Turkey's 'standing man' launches new protest wave
ISTANBUL (AP) — After weeks of sometimes violent confrontation with police, protesters in Turkey have found what could be a more potent form of resistance: standing still.
The trend was launched by performance artist Erdem Gunduz, who stood silently for hours in Istanbul's central Taksim Square on Monday night, in passive defiance of Prime Minister Recep Tayyip Erdogan's violent crackdown on environmental protesters at a park adjacent to Taksim. The square has been sealed off from protesters since police cleared it over the weekend, though pedestrians can still enter.
As Gunduz stood there, others gradually began to join him — and later to replicate his protest in other cities in a wave of imitation driven by social media.
Gunduz apparently made no announcement before he paused Monday evening in the square and didn't move. He stood with his hands in his pockets, staring at an image of Turkey's founding father Mustafa Kemal Ataturk, whose admiration is rooted in his success in imposing secular values on a largely Muslim nation after the collapse of the Ottoman Empire 90 years ago.
When police arrived an hour later, Turkish news media reported, they searched his pockets and his backpack, then left.
Gunduz stayed put. For hours.
When asked by reporters what he was doing, Turkish news agency Dogan said, he responded: "It's evident. The people are not being allowed into Taksim."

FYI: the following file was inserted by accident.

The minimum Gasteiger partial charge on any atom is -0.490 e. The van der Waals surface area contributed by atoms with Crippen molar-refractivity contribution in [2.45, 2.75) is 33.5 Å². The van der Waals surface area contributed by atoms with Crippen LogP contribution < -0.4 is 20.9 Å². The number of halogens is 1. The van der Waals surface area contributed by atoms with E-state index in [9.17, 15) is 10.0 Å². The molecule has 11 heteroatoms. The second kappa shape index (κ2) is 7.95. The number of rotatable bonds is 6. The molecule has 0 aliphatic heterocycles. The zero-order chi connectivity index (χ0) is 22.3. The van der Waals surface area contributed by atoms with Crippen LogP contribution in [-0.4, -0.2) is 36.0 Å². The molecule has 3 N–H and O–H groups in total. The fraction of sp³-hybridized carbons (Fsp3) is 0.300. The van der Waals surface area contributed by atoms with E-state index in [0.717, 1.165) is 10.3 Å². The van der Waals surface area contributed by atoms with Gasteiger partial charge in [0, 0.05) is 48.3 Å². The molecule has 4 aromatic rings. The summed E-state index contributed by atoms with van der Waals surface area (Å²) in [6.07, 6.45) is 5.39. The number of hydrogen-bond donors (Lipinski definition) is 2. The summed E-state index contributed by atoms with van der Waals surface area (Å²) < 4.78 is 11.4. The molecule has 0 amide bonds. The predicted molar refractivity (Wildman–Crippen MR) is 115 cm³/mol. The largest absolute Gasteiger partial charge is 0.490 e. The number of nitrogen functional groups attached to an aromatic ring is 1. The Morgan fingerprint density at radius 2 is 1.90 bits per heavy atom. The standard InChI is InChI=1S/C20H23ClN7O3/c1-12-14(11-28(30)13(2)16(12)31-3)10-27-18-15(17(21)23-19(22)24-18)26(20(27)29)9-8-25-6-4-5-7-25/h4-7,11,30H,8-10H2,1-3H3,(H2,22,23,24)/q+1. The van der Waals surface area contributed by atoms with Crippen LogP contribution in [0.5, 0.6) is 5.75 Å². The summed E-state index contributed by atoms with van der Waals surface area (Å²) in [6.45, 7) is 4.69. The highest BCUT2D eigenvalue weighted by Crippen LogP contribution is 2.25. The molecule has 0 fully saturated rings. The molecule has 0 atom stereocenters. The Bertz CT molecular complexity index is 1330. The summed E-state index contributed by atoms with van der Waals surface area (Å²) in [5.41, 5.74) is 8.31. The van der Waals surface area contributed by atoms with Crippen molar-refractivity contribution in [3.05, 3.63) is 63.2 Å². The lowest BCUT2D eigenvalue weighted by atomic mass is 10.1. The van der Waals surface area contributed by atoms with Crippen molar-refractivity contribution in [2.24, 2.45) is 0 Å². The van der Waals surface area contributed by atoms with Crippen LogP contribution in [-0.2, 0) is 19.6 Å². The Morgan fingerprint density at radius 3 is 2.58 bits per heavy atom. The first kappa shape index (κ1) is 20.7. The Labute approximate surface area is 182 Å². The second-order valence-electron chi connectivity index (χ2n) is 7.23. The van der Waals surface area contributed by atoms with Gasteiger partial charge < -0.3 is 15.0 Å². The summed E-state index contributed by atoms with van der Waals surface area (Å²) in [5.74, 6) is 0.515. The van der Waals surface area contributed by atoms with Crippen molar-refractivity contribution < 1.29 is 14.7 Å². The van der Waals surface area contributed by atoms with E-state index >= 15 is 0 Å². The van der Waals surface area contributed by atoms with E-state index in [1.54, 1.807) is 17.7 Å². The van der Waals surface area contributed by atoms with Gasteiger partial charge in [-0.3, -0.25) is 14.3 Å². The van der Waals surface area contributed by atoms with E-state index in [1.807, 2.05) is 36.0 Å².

Witnesses began calling him "duran adam" — "standing man." Some joined him in Taksim, while others began doing the same in other Turkish cities. In Ankara, the capital, a woman stood still at the spot where a protester had been killed.
Early Tuesday morning, police intervened and dispersed the crowd around Gunduz, detaining several protesters. It wasn't clear whether Gunduz was among those arrested, though he was free later Tuesday. Later Tuesday, others returned and began silent vigils.
Patrick Adams, an American freelance journalist, said his friend and neighbor is a dancer originally from Izmir, Turkey's third-largest city. Gunduz has a degree in fine arts, he said, and has been doing street performances for years.
Adams said he doesn't know Gunduz to be politically active, but isn't surprised by his silent act.
"He's completely courageous," Adams said.
Adams said Gunduz sent him a message Tuesday to say that he was at home and doing fine. Gunduz couldn't be reached directly.
Gunduz's act, amplified by social media, had a remarkably swift effect on the protests.
Erdogan appeared to be seizing the initiative after large weekend rallies in which he ordered Taksim Square to be cleared. The government has capitalized on sporadic scenes of violence amid the generally peaceful protest movement.
Gunduz's act of non-violence could be harder to deal with, as it could pressure the government to arrest or disperse people who are doing nothing more than standing still.
Interior Minister Muammer Guler said authorities wouldn't intervene against any demonstration that doesn't threaten public order, but that pledge could be tested quickly.
Activists called for a nationwide standing protest later Tuesday.
"We need to congratulate him (Gunduz)," said Ozgur Volkan, who joined the standing protesters in Taksim. "He started up a very great movement."
Fraser reported from Ankara, Turkey.